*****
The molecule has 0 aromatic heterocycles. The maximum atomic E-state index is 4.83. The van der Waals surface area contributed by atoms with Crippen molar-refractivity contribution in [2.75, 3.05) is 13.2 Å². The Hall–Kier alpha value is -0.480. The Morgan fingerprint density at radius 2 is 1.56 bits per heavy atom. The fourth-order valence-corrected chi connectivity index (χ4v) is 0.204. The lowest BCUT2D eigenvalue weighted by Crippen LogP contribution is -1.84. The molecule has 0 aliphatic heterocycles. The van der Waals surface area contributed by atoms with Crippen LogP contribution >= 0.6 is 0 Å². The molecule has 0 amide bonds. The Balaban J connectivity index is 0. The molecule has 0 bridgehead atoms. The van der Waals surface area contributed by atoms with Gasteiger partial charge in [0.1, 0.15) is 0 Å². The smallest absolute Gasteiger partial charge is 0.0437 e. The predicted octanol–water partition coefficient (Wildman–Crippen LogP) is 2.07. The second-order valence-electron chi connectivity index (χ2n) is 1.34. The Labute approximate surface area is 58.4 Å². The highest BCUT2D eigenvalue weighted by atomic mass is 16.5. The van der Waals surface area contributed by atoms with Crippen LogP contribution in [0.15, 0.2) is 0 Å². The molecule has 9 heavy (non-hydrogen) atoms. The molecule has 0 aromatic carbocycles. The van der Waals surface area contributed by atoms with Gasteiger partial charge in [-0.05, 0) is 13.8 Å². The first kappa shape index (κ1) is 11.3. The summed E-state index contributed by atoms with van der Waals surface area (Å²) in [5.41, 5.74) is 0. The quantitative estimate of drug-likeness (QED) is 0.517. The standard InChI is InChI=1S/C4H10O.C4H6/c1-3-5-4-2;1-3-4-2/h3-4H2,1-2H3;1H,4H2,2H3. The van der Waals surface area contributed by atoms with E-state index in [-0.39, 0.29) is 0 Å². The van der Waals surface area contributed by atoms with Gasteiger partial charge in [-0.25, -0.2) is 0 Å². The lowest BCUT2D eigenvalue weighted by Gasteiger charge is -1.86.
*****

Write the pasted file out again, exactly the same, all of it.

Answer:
The molecule has 0 aromatic heterocycles. The maximum atomic E-state index is 4.83. The van der Waals surface area contributed by atoms with Crippen molar-refractivity contribution in [2.75, 3.05) is 13.2 Å². The Hall–Kier alpha value is -0.480. The Morgan fingerprint density at radius 2 is 1.56 bits per heavy atom. The fourth-order valence-corrected chi connectivity index (χ4v) is 0.204. The lowest BCUT2D eigenvalue weighted by Crippen LogP contribution is -1.84. The molecule has 0 aliphatic heterocycles. The van der Waals surface area contributed by atoms with Crippen LogP contribution >= 0.6 is 0 Å². The molecule has 0 amide bonds. The Balaban J connectivity index is 0. The molecule has 0 bridgehead atoms. The van der Waals surface area contributed by atoms with Gasteiger partial charge in [0.1, 0.15) is 0 Å². The smallest absolute Gasteiger partial charge is 0.0437 e. The predicted octanol–water partition coefficient (Wildman–Crippen LogP) is 2.07. The second-order valence-electron chi connectivity index (χ2n) is 1.34. The Labute approximate surface area is 58.4 Å². The highest BCUT2D eigenvalue weighted by atomic mass is 16.5. The van der Waals surface area contributed by atoms with Crippen LogP contribution in [0.15, 0.2) is 0 Å². The molecule has 9 heavy (non-hydrogen) atoms. The molecule has 0 aromatic carbocycles. The van der Waals surface area contributed by atoms with Gasteiger partial charge in [-0.05, 0) is 13.8 Å². The first kappa shape index (κ1) is 11.3. The summed E-state index contributed by atoms with van der Waals surface area (Å²) in [5.41, 5.74) is 0. The quantitative estimate of drug-likeness (QED) is 0.517. The standard InChI is InChI=1S/C4H10O.C4H6/c1-3-5-4-2;1-3-4-2/h3-4H2,1-2H3;1H,4H2,2H3. The van der Waals surface area contributed by atoms with E-state index in [-0.39, 0.29) is 0 Å². The van der Waals surface area contributed by atoms with Gasteiger partial charge in [-0.25, -0.2) is 0 Å². The lowest BCUT2D eigenvalue weighted by Gasteiger charge is -1.86.